Tuesday, December 29, 2009

Kiss Me Deadly, once again

I finally saw the real ending of Aldrich's Kiss Me Deadly, when it was shown late last night on Finnish television. The film itself I saw at least for the sixth time, and it never stops to amaze me.

There's been some debate about whether this, the original ending, is really better than the false ending we've come to know. Okay, it's really unrelenting in the false ending when we never see Mike Hammer and Velda escape the exploding house, but it's always been a bit clumsy and rushed. Some have said that Aldrich foresaw the metafictional techniques of the New Wave of the sixties: when the world goes mad, the films must give up their old narratives and go mad. Yeah, right. They were thinking that in the fifties' Hollywood.

Let's go through this once more: Aldrich was a director who liked to show off how marvellous he is. Look at some of the camera drives in Vera Cruz. The man who made those couldn't have made anything like the false ending of Kiss Me Deadly. These traits show also in Kiss Me Deadly: the backward opening credits, the smooth camera drives from rears of the cars, the short camera drive in the scene in which the truck driver tells Hammer that the man he drove over was pushed*, the editing in the fight scenes (Hammer beating a guy at top of the long stairs, Sugar Smallhouse and Charlie Max fighting in the water with Hammer). They are fast, fluid, furious, never clumsy or crude. How could one think that this guy could've done the false ending of Kiss Me Deadly?

There are some glitches in the film, though. When Christina Bailey is being tortured and we see only her legs (and hear her screaming), her legs don't move. That's clumsy, but forgivable. When Mike Hammer is being tied down to a bed and Dr. Soberin walks into the room and starts talking, we see only his shoes and trousers. We hear him talk, but there's something clumsy about his appearance. It seems clearly that he's not speaking aloud in those scenes. This may have been done on purpose, to heighten the nightmarish quality of Hammer's condition.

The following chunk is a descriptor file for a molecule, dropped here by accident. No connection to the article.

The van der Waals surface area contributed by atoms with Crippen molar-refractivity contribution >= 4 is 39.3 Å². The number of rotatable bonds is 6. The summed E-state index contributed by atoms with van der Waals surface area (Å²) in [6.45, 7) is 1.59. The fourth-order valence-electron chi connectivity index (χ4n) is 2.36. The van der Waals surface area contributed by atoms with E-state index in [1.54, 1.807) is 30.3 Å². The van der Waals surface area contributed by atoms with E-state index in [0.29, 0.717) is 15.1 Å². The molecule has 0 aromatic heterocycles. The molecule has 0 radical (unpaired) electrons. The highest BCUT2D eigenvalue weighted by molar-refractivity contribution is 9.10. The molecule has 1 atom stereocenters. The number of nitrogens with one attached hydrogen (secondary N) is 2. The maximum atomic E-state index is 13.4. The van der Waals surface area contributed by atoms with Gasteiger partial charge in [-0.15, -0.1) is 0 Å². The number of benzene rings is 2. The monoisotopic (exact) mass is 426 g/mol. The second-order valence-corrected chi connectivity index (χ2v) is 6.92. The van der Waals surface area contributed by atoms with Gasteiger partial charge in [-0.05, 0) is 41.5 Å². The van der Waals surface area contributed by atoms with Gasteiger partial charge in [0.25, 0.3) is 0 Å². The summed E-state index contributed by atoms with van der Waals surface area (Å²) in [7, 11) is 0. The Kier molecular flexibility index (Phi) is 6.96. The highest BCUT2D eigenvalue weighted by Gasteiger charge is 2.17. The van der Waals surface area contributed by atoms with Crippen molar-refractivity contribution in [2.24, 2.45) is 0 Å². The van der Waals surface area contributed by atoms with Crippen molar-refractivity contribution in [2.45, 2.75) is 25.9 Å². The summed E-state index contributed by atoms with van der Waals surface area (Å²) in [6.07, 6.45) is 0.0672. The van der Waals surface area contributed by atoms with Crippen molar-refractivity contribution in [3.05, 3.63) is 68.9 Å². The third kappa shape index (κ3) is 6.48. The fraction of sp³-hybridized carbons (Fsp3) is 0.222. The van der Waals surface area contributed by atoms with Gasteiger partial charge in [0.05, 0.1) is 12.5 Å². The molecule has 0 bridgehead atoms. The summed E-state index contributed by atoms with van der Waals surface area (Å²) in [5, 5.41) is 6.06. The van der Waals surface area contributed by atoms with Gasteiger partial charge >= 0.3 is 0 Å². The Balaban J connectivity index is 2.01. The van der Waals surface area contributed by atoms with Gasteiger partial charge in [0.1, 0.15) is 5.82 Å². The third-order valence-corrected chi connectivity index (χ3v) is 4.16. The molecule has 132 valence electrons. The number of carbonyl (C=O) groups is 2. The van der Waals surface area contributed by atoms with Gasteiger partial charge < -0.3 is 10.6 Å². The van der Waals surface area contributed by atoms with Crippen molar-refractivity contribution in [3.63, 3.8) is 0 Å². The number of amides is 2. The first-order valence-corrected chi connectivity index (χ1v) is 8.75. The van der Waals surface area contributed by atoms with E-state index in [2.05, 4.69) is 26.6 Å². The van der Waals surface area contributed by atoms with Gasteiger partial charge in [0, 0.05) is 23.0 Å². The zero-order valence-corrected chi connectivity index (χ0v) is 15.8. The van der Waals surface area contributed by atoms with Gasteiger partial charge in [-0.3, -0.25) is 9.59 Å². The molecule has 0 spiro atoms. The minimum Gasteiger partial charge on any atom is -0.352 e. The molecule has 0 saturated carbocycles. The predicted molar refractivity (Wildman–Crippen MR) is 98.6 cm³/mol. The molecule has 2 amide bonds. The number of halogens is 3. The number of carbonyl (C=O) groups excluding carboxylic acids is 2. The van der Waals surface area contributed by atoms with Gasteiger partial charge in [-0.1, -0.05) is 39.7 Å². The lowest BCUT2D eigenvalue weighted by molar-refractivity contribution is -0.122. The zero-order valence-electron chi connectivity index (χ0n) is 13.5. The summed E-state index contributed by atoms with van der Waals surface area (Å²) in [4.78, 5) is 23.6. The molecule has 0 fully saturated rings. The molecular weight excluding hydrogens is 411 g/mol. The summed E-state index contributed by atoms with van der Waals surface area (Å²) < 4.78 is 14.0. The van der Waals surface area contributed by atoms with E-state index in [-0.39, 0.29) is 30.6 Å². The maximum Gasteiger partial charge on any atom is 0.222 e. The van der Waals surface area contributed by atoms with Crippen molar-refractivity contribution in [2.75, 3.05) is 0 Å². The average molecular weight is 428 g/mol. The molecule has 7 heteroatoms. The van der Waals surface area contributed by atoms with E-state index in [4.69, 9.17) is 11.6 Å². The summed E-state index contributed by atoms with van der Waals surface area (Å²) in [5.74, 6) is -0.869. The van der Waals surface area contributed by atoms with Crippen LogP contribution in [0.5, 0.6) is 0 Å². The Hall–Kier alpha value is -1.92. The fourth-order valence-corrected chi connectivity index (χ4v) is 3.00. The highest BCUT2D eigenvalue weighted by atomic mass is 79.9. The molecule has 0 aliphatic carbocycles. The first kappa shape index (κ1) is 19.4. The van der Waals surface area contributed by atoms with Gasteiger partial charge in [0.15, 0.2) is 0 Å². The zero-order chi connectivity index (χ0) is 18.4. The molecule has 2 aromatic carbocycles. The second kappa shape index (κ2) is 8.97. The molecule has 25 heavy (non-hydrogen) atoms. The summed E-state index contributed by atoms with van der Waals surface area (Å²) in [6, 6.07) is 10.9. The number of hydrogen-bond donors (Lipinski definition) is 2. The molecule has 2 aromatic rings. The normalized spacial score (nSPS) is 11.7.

There are also some scenes that make some of the ironic hipster audience giggle, like Velda doing her exercise badly (I think that must be done on purpose) or Carl Evello's half-sister sucking up on Mike Hammer. That was parody of the private eye clichés already when the film was made, and the fact that the sister's behaviour is never fully explained actually increases the absurd feel of the film.

I think David Lynch learned everything from this film (plus Sunset Boulevard). You always have a feeling everything is not explained and you're witnessing a dream. Just see the scene in which Carl Evello talks to the tied-up Hammer and repeats: "Remember me." If that doesn't remind you of Twin Peaks, then nothing does. (Or then you haven't seen Twin Peaks.) In the end you also have the flashing lights that are seen in every film Lynch has made, from Eraserhead on. And I'm pretty sure the house that explodes backwards in Lost Highway (Lynch's best film, if you ask me) is a reference to Kiss Me Deadly, as is also Bill Pullman, who looks a lot like Ralph Meeker as Mike Hammer. (I've been wondering whether the fact that Jack Nicholson in Chinatown looks like Ralph Meeker is a coincidence or a pun on Polanski's and Nicholson's part. Both films strip private eye of his heroics.)

I'm no fan of Mickey Spillane and his books. I grant he was very, very influential, but I'm a bit sad to notice that he's been replacing Ross Macdonald as the third part in the hardboiled trinity beside Raymond Chandler and Dashiell Hammett. That must say something essential about our time. My doubts about Spillane's merits is one of the reasons I like Kiss Me Deadly so much: it shows what kind of guy Hammer really is. I've always wondered how some fans of Spillane like Ralph Meeker and say he's the best Hammer player on screen, while he's clearly incapable of doing right decisions, is a bit stupid, falls for traps and enjoys making his secretary flirt with old men and listening to the sleazy tapes Velda makes of her meetings. And he's a sadist, enjoys beating other people and smashing things. Yeah, the people he beats up are baddies, sure, and yeah, he's angry when he beats the morgue attendant (great scene, that) and the athletic club clerk, sure. Sure. This man is not a hero.

There are so many things I like about Kiss Me Deadly that I could go on and on writing about it, but real life is calling me (gotta take a shower and start preparing lunch for family). If I have the time and energy, I'll write something about whether Aldrich really wanted to make a travesty of Mike Hammer. If I don't, please see James Naremore's discussion on the film in his book, More Than Night.

* The truck driver looks like James Woods in the scene, doesn't he?


Frank Loose said...

I've only seen the movie with the abrupt ending. Didn't realize there is another edited version out there. I wonder if it is available at NetFlix. Need to check. I'm with you on MacDonald. While i thoroughly enjoyed reading the Mike Hammer books back in the late 60s - 70s, i think the Lew Archer books have held up better over time. But, many things are subjective, and books are one of them!

Juri said...

I should've been clearer about this and maybe describe the "new" ending more. I think Aldrich's original ending surfaced some years ago. There's a long article on this at the Noir of the Week blog:


Definitely worth checking out.